A mosaic self-portrait image of the Curiosity rover taken with the help of a robotic arm that is not visible here. Curiosity has been on Mars since August 2012, and this image was taken earlier this year. Credit: Nasa-JPL
New Delhi, Sept. 19: The most precise search yet for methane on Mars has failed to detect any trace of the gas and virtually demolished expectations that methane-belching microbes may be lurking on the planet.
Scientists who used an instrument aboard Curiosity, America’s mobile robotic laboratory on Mars, to study samples of the planet’s atmosphere over the past year announced today they had been unable to find any methane.
Their findings, published in the US journal Science, come as a surprise because observations from Earth-based telescopes and spacecraft orbiting round Mars over the past decade had indicated what appeared to be plumes of methane on the planet.
More than 90 per cent of methane on Earth is of biological origin ---- from microbes or fossils ---- and the Mars plumes, although controversial, had generated expectations of microbial life.
The Curiosity science team has, given the instruments’ limitations, set an “upper limit” ---- even if there is methane in the Martian atmosphere, it is less than 1.3 parts per billion by volume.
“It’s disheartening. This greatly reduces the probability that Mars currently has methane-generating microbial life,” Sushil Atreya, an Indian-born director of the planetary science laboratory at the University of Michigan and a team member, told The Telegraph.
But, Atreya said, methane-generating microbes account for only about 25 per cent of microbial life on Earth. “So, this absence of methane does not rule out the possibility of other forms of microbial life.”
The upper limit calculated by the Curiosity science team is significantly lower than the typical tens of parts per billion earlier reported by Earth-based telescopes and Mars-orbiting spacecraft.
Astronomers using a telescope in Hawaii had four years ago described what they believed was the release of methane at three Mars sites, with the largest methane plume calculated to have contained 19,000 tonnes of the gas in 2003.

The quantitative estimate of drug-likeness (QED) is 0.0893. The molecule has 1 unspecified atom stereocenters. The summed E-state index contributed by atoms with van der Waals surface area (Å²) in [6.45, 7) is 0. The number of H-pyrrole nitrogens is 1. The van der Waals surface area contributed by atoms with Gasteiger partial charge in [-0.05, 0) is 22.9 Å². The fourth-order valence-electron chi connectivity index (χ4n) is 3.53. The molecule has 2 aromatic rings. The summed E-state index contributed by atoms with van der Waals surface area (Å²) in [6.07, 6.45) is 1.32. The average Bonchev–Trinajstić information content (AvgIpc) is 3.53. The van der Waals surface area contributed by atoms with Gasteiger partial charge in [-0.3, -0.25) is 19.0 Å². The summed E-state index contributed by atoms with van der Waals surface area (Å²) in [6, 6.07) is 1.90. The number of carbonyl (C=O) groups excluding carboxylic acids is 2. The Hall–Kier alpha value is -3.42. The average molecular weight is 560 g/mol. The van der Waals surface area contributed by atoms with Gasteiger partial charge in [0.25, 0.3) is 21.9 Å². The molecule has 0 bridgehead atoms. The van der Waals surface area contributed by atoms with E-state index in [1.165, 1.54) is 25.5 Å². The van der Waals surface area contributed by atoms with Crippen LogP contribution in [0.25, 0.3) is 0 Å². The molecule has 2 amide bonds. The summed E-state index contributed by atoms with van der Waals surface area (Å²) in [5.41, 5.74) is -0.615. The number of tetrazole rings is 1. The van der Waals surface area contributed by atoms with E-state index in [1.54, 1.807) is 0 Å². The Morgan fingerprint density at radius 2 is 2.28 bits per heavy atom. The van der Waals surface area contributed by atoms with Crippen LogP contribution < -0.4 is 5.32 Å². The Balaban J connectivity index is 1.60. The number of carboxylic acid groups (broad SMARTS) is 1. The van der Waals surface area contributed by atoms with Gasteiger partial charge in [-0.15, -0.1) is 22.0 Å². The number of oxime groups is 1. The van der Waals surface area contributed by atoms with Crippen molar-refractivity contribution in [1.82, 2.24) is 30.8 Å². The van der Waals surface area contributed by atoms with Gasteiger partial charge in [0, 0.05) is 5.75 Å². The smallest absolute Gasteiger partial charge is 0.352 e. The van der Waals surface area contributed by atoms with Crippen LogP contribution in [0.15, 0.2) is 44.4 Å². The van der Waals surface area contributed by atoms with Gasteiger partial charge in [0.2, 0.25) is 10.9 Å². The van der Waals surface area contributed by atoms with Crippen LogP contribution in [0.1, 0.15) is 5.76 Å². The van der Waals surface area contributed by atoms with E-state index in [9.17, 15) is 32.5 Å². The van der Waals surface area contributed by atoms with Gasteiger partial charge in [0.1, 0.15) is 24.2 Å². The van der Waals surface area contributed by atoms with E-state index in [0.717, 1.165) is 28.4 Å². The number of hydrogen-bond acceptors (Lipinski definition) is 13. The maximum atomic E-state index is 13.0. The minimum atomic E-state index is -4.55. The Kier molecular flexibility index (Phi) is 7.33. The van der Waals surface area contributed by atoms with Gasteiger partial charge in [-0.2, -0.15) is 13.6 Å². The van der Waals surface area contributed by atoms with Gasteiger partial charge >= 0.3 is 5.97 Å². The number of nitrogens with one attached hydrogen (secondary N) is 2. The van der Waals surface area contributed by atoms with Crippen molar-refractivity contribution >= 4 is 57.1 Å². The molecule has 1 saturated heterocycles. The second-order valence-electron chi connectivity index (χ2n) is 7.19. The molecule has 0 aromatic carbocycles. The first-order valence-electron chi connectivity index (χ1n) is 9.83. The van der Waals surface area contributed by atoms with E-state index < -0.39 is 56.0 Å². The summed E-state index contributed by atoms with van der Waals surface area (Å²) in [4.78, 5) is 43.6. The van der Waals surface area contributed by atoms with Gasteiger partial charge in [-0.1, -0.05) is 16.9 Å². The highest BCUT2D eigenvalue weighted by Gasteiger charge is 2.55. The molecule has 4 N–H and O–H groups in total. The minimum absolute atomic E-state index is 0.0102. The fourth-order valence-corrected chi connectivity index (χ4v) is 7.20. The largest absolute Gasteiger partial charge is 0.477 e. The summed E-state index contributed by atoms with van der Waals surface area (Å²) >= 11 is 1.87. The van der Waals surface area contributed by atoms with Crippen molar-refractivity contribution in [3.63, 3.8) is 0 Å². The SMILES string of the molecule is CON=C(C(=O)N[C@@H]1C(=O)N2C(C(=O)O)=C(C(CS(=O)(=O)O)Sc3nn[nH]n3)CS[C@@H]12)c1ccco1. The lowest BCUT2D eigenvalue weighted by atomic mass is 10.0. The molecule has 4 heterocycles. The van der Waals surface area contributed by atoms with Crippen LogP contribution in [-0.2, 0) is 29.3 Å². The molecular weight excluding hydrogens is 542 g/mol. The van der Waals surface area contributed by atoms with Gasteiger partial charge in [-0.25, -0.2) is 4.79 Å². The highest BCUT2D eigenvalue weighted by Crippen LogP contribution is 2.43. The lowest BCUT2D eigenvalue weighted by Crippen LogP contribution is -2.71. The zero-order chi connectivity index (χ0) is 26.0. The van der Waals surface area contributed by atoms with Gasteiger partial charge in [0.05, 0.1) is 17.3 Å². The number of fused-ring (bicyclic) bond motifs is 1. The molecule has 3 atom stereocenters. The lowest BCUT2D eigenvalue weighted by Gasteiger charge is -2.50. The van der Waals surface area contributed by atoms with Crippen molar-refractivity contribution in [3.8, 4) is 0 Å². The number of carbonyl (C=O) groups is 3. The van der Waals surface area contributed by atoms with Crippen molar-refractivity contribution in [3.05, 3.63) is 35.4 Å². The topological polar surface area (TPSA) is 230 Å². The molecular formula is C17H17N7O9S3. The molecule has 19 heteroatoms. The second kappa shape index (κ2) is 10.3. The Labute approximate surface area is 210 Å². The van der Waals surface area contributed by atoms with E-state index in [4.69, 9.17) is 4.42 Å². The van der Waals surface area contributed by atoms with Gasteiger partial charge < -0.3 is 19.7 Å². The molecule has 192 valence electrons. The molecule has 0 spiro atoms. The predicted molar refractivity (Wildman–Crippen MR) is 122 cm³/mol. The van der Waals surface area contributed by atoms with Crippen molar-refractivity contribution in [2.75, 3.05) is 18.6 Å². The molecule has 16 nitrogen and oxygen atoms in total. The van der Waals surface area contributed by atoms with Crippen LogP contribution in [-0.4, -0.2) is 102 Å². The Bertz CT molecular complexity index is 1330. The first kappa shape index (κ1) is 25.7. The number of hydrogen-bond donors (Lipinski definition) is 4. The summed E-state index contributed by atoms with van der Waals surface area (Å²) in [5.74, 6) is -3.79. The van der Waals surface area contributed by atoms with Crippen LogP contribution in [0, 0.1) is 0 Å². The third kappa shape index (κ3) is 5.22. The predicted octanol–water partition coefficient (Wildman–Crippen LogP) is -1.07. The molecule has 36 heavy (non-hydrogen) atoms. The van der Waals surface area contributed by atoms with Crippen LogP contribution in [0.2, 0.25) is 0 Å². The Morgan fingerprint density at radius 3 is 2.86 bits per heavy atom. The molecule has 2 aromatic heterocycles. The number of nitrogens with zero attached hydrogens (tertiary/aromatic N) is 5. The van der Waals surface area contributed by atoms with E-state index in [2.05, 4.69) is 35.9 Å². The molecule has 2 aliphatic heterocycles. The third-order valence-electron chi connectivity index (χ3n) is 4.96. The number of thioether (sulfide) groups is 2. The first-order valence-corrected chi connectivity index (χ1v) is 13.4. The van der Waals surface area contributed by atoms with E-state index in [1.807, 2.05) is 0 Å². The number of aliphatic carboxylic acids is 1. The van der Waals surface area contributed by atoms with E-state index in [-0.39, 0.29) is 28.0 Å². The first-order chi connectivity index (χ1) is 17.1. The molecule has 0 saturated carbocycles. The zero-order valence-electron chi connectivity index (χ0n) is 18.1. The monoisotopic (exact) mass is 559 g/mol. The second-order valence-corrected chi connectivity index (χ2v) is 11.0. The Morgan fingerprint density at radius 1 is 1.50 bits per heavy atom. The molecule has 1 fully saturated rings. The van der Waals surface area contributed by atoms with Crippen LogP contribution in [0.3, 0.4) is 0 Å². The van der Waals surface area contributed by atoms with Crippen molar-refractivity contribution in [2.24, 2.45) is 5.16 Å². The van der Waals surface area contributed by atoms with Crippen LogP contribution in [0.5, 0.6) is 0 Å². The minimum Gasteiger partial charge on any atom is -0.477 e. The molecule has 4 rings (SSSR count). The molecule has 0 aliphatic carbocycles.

Two years ago, an instrument aboard a spacecraft called Mars Express had indicated an average abundance of methane at about 15 parts per billion. The Curiosity measurements challenge the validity of such observations.
Some scientists had earlier speculated that geological processes and meteorites and interplanetary debris falling on Mars may also have contributed to methane in the Martian atmosphere.
“Our results represent the most precise measurement of methane ever made outside Earth,” said Chris Webster, programme manager at the planetary science instrumentations office at the National Aeronautics and Space Administration’s Jet Propulsion Laboratory.
The Curiosity science team used an instrument called the Tunable Laser Spectrometer to sample atmospheric gas on Mars about one metre from the surface on six Martian days --- on the 79th, 81st, 106th, 292nd, 306th and 313th days after landing.
The Curiosity mission’s failure to detect atmospheric methane through its on-the-ground search, scientists say, highlights the challenge that India’s planned Mars orbiter spacecraft, scheduled for launch next month, will encounter in trying to detect methane from orbit.
“Measurements from Earth-based telescopes or orbiting spacecraft are very difficult to make and interpret,” said Atreya, who had graduated from the University of Rajasthan before moving to the US in the 1960s.
“An instrument aboard an orbiting spacecraft would need to have very high spectral resolution and very high sensitivity,” he said. “The advantage with orbiters is (that) they can cover vast areas of the planet quickly.”
Webster told this newspaper: “Because methane production is a possible signature of biological activity, our result could be disappointing for many. However, Curiosity is not a life-detection mission; it is there to assess the habitability of the planet, and the excitement from the many important observations from its payloads eclipses any disappointment from the methane result.”
The Curiosity rover was placed on Mars in August 2012 and has been exploring the planet through its multiple scientific payloads. Within eight weeks after landing, Curiosity discovered what scientists believe is an ancient stream bed where water flowed.
An instrument that drilled into Martian rock earlier this year too detected chemical ingredients of life: carbon, hydrogen, nitrogen, oxygen, phosphorus, and sulphur.
The mobile laboratory will continue to make measurements of both atmosphere and rock samples to discover whether organic compounds other than methane exist on Mars.